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'They were all dead': A survivor's account of the Libyan air strike on detention centre

At least 53 people died in the air strike on Tajura detention centre where over 500 migrants and refugees were held
At least 53 migrants and refugees were killed when the Tajura detention centre was hit by two air strikes earlier this month (MEE/Francesca Mannocchi)

Nihal, 31, from Bangladesh was sharing a meal and talking with others about the hardships they faced, living in the Tajura migrant detention centre in the Libyan capital Tripoli, when disaster struck.

"I remember I was eating with a boy from Sudan. We were talking about the difficulty of being here without knowing where to go and how to get out of this place, when we heard a strike," he said.

“I collapsed on the ground, crawling. We just said, ‘Help us, help us.’ And we squatted down near the walls, then we heard another strike."

At least 53 people were killed and 130 injured when air strikes hit a detention centre on 3 July, as migrants and refugees became targets once again amid an escalating siege on Tripoli, waged by forces loyal to rebel leader Khalifa Haftar.

In April, soldiers believed to be working with Haftar opened fire at the Qasr bin Gashir migrant detention centre, south of Tripoli, reportedly killing at least two people.

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Speaking about what he saw that night in Tajura immediately after the attack, Nihal shakes his head and says, “They were all dead, they were all dead.”

He told MEE that he was afraid that there would be other air strikes targeting those detained in centres.

Tajura detention centre

The Tajura Detention Centre was closed this week with around 400 survivors moved to a new facility that is now overcrowded, the International Organisation of Migration (IOM) and UNHCR, the UN's Refugee Agency, said on Friday.

Both agencies continued to call for the release of more than 5,000 migrants and refugees held in detention facilities across the country, which has become a major conduit to Europe via the Mediterranean.

“Many other refugees and migrants remain in detention elsewhere in Libya where suffering and risk of human rights abuses continue. A safe, managed process of release, with proper information on available assistance, is essential for all,” IOM said in a statement.

Like almost everyone held at the detention camps, Nihal was captured at sea and brought back to the mainland by the Libyan coast guard, part of an operation funded by the Euroepan Union, despite the deteriorating security situation in Tripoli.

Last week, the UN’s special envoy on migration in the Mediterranean, Vincent Cochetel, said he saw people at the detention centres who were “just skin and bone” and likened the conditions to concentration camps in Bosnia in the 1990s and those in Cambodia under the Khmer Rouge in the late 1970s.

Rights groups have documented abuses inside the centres, including rape, torture and forced conscription. Nihal said he had accepted work cleaning weapons to try to raise enough money to leave.

The Tajura camp has now been closed with 400 attack survivors moved to a Gathering and Departure facility (MEE/Francesca Mannocchi)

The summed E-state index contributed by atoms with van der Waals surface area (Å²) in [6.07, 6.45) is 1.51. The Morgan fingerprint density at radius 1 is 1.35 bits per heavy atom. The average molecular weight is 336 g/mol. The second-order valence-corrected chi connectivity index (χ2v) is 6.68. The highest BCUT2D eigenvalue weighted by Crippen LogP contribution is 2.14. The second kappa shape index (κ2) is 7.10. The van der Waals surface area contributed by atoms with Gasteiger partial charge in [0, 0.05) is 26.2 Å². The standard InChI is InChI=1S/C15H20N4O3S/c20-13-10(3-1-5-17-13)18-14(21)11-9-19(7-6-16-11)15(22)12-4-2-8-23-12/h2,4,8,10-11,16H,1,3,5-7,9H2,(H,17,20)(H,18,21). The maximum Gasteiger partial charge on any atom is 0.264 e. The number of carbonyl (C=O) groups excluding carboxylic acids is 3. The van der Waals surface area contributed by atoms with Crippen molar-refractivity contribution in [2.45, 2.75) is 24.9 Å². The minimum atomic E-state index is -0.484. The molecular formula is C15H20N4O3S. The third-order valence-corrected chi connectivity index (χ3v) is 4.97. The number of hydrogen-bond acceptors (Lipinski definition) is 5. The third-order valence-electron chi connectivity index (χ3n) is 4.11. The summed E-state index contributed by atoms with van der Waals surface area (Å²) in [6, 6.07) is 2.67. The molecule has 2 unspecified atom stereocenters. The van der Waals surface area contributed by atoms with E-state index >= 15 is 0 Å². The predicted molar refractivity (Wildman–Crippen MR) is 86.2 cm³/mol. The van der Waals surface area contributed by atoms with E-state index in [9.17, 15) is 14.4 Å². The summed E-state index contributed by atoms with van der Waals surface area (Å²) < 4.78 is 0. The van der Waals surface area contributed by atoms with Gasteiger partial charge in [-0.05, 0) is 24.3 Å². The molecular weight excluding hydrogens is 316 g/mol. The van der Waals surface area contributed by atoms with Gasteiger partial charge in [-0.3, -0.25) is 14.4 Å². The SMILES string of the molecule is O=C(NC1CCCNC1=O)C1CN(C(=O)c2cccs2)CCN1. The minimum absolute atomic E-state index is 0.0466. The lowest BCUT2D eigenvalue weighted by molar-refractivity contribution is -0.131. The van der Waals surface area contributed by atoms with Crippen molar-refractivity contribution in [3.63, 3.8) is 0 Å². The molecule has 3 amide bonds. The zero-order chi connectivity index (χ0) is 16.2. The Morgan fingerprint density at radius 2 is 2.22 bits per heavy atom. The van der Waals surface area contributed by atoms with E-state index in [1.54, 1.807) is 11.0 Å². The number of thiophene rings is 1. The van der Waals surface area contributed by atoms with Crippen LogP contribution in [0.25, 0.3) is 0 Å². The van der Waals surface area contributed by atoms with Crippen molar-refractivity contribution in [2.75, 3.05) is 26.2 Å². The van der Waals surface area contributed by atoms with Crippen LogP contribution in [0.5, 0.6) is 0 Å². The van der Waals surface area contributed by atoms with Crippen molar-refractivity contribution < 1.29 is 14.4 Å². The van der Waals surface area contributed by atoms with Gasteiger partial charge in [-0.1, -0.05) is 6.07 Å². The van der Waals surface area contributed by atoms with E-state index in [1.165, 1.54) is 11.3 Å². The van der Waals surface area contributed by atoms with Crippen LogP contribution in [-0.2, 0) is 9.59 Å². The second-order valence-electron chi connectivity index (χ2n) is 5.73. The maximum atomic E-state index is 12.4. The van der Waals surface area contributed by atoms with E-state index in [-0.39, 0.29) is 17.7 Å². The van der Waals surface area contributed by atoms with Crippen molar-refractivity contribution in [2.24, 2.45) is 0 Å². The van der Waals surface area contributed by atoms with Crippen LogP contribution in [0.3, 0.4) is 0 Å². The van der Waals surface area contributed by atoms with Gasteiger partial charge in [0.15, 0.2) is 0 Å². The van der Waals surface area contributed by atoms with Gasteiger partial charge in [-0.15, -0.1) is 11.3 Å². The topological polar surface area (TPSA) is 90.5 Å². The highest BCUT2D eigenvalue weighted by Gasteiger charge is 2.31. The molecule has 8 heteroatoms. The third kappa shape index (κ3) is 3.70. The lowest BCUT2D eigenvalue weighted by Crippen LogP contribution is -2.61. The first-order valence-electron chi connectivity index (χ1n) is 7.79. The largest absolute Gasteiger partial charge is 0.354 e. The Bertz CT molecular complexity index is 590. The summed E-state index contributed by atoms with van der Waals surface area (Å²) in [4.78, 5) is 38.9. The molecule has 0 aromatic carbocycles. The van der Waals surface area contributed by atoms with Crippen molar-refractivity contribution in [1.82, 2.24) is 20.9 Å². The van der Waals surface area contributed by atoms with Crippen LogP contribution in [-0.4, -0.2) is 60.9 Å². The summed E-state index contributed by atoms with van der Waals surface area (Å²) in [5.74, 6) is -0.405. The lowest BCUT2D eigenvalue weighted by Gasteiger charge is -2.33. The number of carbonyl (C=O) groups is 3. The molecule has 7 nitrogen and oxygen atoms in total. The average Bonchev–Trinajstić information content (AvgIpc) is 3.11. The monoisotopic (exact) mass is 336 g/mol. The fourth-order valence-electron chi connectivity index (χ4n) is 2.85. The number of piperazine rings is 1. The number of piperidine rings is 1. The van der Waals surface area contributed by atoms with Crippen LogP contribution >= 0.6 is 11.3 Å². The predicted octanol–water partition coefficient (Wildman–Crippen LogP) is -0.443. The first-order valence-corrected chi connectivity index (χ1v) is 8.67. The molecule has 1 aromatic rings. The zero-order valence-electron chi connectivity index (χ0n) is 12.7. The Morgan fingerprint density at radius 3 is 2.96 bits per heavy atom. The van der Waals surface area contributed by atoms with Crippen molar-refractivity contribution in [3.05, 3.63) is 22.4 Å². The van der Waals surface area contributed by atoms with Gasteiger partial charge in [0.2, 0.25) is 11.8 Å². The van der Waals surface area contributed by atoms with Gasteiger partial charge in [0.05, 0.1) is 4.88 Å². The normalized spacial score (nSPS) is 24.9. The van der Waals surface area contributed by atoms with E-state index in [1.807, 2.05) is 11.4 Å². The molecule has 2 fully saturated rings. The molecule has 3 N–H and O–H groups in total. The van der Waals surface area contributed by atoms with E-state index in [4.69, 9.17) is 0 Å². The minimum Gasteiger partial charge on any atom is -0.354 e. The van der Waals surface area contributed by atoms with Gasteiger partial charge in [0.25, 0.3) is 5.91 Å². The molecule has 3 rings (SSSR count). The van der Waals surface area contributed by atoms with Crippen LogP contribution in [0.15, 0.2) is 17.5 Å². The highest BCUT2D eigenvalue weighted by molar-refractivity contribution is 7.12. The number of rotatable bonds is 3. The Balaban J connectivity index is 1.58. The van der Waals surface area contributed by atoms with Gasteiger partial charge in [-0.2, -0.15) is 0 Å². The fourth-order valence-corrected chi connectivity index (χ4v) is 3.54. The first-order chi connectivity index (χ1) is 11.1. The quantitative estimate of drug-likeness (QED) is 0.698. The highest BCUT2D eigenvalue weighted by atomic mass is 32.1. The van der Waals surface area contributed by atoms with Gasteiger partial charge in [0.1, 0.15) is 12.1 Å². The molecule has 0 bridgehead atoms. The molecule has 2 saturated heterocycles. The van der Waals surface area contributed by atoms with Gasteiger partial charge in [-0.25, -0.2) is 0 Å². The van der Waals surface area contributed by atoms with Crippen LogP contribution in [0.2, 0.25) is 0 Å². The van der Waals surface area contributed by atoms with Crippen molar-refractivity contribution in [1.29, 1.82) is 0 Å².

The Tajura camp has now been closed with 400 attack survivors moved to a Gathering and Departure facility (MEE/Francesca Mannocchi)

Munir, a 27-year-old from Eritrea who survived the attack at the Qasr bin Gashir detention centre in Tripoli in April, said that there wasn’t enough food to go around and that people “were treated like animals”.

He added: “But above all we could not talk to our wives and we knew that at night the women risked being raped by men of militias.”

Munir, who crossed Sudan with his wife and two children before arriving in Libya, where they were arrested and brought to Qasr bin Gashir, said that soldiers guarding the camp fled at the start of General Haftar’s offensive in April.

“We were alone for five days, without food and with little water. We gave water and sugar only to the children.”

Over the course of a week, groups of armed men arrived at the unprotected camp, demanding money and mobile phones, Munir said.

The situation suddenly escalated.

“There was a group of Christians praying, the armed men asked them to stop praying. The Christians refused and they started shooting randomly in the shed, injuring some people. Many people have disappeared in those hours.

"We don't know what happened to them, whether they escaped or were forced to join the soldiers to fight at the front.”

Munir who has now been moved to a Libyan Red Crescent camp elsewhere in Tripoli said he still did not feel safe. "They say we are safe here, but there is no safe place for us in this country."

Amnesty International called for a war crimes investigation into the incident. “This incident demonstrates the urgent need for all refugees and migrants to be immediately released from these horrific detention centres,” said the organisation’s spokeswoman, Magdalena Mughrabi.

Haftar launched a ground and aerial offensive three months ago to take Tripoli, the base of Libya’s internationally recognised government in the northwest of the country. 

Forces loyal to him have denied responsibility for the Tajura attack.

This article is available in French on Middle East Eye French edition.

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